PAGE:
Craig Budner, Bill Ruprecht, and Andrew Robinson Discuss Why It’s Time to Get Great at Business Development

Mo asks Craig Budner: When did you realize that business development is good?

  • Craig’s brother was a litigator and from an early age had his own firm. This taught Craig the necessity of creating a brand and cultivating referral sources in order to grow the firm.
  • Craig took a slightly different path from his brother in that he joined one of the firms in Texas. It was there that he created the relationships and connections that made him realize the value of being an advisor to someone and not just on legal issues.
  • After creating a relationship with one of the firm’s important executive clients, a partner encouraged Craig to run with what he was doing. During his associate days, Craig learned the value of doing a great job for clients and nurturing relationships.
  • When he understood that clients were actual multiple sources of revenue, and that if he could cultivate relationships with people directly in his path of work delivery, he started to get the first call. He was being trusted by the people in charge of important projects, and that gave him the opportunity to do more fun kinds of work.
  • How do you advise others to think about business development?
  • Demystifying business development is the first step. The characteristics of good parents, friends, and listeners are the characteristics that make a good business developer. It’s not about the money at the end of the line, it’s about growth and learning, and getting better at putting yourself in the shoes of someone else.
  • What do you think about mutually beneficial relationships?
  • You have to be a better listener than a talker to develop deep relationships. If you’re always thinking about what you’re going to say, you’re not going to get enough information out of that relationship to make it mutually beneficial.
  • Think about how you can be helpful to that person. You can leave a positive impression on that person by reflecting back that you have heard them and you’re going to try to advance their issue.


Mo asks Bill Ruprecht: When did you first start thinking about business development as something important that you wanted to do?

  • Bill spent many years in business when there were two kinds of business development. The first was a form of gunslinging more focused on extracting value and the second was centered around building more long term relationships. Inevitably, you come to realize that building relationships and adding relevance to potential customers is the way to go.
  • There are three ways to differentiate a business: be an innovator and make things that no one has seen before, be cheap and provide the lowest cost service, or you can be customer centric and know more about your customers than anyone else in the world.
  • Nobody should own a client. The team should always work together to get the job done well.
  • If you have a lot of history with a client or they demand that a particular person is involved, that should be accepted.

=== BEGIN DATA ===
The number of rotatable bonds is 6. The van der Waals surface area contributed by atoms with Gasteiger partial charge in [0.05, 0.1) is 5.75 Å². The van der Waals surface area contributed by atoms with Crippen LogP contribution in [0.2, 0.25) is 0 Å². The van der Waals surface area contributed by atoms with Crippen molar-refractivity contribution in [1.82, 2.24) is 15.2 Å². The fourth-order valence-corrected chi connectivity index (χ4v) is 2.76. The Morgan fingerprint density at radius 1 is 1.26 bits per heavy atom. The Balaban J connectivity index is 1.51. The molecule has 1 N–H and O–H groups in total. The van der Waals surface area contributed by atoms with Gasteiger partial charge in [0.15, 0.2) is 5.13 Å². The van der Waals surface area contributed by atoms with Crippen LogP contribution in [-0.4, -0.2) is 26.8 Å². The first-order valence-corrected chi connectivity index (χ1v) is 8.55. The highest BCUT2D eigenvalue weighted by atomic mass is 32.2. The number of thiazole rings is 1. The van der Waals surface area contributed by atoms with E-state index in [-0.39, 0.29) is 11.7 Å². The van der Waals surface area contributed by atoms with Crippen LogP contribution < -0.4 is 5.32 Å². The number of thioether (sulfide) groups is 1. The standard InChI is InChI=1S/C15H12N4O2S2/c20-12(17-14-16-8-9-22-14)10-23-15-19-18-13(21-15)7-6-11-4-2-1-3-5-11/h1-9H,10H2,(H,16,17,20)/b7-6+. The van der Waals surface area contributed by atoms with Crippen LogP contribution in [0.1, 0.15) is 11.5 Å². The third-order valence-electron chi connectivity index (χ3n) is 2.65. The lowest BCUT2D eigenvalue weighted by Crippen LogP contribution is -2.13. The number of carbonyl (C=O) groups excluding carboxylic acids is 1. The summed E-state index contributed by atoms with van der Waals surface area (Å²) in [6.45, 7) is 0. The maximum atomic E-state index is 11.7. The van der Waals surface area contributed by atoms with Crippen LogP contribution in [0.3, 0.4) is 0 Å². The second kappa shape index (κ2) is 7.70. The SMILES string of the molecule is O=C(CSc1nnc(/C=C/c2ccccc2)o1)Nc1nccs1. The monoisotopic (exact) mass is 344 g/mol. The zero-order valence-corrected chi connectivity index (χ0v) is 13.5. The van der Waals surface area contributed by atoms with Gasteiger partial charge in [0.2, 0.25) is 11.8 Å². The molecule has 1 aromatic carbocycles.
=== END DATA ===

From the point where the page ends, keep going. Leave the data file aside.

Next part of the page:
• The end result of a deal is always a combination of relationship and price. In Bill’s line of work, certain clients tend to push on price but that always makes things tougher. Chasing the margins on a deal down to the point where the service provider doesn’t care about the outcome is always a poor choice.
  • For another client, Bill tells the story of a semi-regular delivery of BLT sandwiches and how they were a barometer of the relationship. They may not have gotten the business because of the sandwiches, but they definitely didn’t hurt.


Mo asks Andrew Robertson: When did you first realize that business development or relationship development was a good thing?

  • The first time Andrew realized business development was fundamentally about discipline was while working as a barman in Maidenhead where he learned how to connect with people and build rapport very quickly. It was there he met an insurance broker that offered him a job.
  • As a student working in the evenings, Andrew learned that if he made 100 phone calls on Monday night he could line up 10 meetings for the rest of the week, which would usually result in 3 sales.
  • He started experimenting with the approach he was taught and learned two important lessons very quickly. The method he was taught was tried and tested, and if he didn’t do the work of making the calls, he didn’t get the results he needed. No one else was going to make those calls if he didn’t do it.
  • He wasn’t in the relationship-building business yet, that came later. Andrew learned the importance of discipline and trusting the process.
  • The idea that people are born with the habits that make them successful is incorrect. Discipline can be learned like any area of expertise.
  • The most important thing is to get a meeting, not to have everything prepared. Don’t get ahead of yourself. If you focus on the delivery first, you’ll never set the meeting in the first place.
  • You need to pick up the phone and offer them something valuable and interesting as quickly as you can. That’s how you earn the time to develop a relationship afterward.
  • Pulling insights from other proposals and using them to intrigue other prospects enough to get a meeting is a good example of an offer that gets people interested.
  • You don’t always have to go straight to the ultimate decision maker. Getting a meeting with a mid-level manager can be a great opportunity too. Every meeting is useful in learning more about the company or the industry.
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